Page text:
“It has often been said a women’s strike is impossible, due to non-strike clauses, precarious labor conditions, and the vulnerability that a majority of women face in the paid workplace,” said the International Women’s Strike USA, a grassroots network of cisgender and transgender women organizer, in its call to action for the March 8 strike. “We believe a women’s strike to be both possible and fundamental in this political moment.” The wildcat nature of the teacher strike — feasible only through mass participation and dedicated, long-term rank-and-file organizing — offered a strong rebuttal to doubts about labor power.
It is precisely in recognition of the necessity of grassroots and sustainable collective organizing that made March 8 less of a litmus test for a movement than the teacher strike could prove. “Last year, what we saw was more of an outburst,” Ximena Bustamante, a New York-based organizer with the International Women’s Strike, told me as the modest crowd gathered Washington Square Park. “This year, throughout the year, we’ve been focused on the meticulous political work of grassroots coalition-building.”
Just as the International Women’s Strike focused on its sustainable grassroots work, the West Virginia teacher strike didn’t come together in union halls, but on Facebook forums and locally organized rank-and-file meetings, connecting together as a radical coalition. The strike has shone a light on a way forward, even as the death knells for traditional unionism may be ringing.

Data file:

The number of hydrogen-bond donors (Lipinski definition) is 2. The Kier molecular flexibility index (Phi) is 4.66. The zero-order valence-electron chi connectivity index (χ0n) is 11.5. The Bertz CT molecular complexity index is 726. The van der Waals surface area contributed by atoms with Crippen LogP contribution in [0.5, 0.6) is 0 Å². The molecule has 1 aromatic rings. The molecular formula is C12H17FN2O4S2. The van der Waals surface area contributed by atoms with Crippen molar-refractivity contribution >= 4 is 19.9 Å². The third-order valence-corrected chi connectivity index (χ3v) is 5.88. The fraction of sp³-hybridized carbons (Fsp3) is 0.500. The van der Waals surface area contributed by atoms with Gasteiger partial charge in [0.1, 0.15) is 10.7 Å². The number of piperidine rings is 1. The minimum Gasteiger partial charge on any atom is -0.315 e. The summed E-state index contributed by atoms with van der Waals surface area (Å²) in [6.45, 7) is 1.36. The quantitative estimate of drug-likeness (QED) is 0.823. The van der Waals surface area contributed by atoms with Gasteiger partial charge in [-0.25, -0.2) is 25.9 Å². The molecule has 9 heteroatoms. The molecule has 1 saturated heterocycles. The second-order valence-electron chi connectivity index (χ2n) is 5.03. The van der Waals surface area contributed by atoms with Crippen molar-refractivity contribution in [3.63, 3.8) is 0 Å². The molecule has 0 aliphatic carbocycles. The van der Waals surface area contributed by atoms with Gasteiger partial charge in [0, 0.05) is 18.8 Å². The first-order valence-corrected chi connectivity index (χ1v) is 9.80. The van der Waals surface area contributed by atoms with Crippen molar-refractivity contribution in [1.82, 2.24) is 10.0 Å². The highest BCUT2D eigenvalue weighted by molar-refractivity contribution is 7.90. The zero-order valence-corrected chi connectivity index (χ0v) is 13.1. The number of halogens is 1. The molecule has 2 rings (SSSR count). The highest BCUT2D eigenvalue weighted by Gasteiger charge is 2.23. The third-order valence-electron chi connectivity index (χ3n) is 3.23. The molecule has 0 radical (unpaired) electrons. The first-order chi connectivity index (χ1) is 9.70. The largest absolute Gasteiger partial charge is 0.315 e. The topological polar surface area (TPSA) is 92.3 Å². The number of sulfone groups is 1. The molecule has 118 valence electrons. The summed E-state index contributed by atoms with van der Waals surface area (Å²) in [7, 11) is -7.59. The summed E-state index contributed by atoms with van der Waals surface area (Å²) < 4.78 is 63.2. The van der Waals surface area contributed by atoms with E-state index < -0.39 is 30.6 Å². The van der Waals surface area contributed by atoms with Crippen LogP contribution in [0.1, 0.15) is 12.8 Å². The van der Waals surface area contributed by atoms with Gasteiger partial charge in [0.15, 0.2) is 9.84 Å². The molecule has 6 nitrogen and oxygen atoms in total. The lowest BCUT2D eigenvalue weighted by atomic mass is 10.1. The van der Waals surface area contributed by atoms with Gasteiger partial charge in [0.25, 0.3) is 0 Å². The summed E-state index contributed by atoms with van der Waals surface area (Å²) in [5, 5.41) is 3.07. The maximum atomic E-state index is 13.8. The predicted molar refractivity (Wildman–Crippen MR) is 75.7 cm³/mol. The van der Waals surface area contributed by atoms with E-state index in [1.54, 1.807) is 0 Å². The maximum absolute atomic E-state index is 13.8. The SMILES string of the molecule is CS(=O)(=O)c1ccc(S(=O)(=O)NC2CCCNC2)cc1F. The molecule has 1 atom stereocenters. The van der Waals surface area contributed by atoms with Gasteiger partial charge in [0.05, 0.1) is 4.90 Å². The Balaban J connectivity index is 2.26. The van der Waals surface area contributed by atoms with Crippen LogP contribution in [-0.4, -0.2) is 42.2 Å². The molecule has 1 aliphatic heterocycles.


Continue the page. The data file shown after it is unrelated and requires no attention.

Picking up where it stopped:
Teachers in other states are already looking to follow West Virginia’s lead. In Oklahoma, teachers are giving state legislators until April 1 to take action over pay and education. If their demands are not met, they are planning to walk off their jobs on April 2, closing schools statewide.
What it would mean to translate the teachers’ demand-focused strikes into something as broad as a mass women’s strike — which would mean a general strike — is a more difficult question. The demands listed by the International Women’s Strike, for example, would entail a radical undoing of the patriarchy and capitalism, such that true gender, racial, and class equality would be possible. A mass women’s strike would, by its nature, be an uprising — such is the societal reliance on women’s labor. It can’t happen in a day, but West Virginia’s teachers have forged an aperture for optimism that it could one day happen.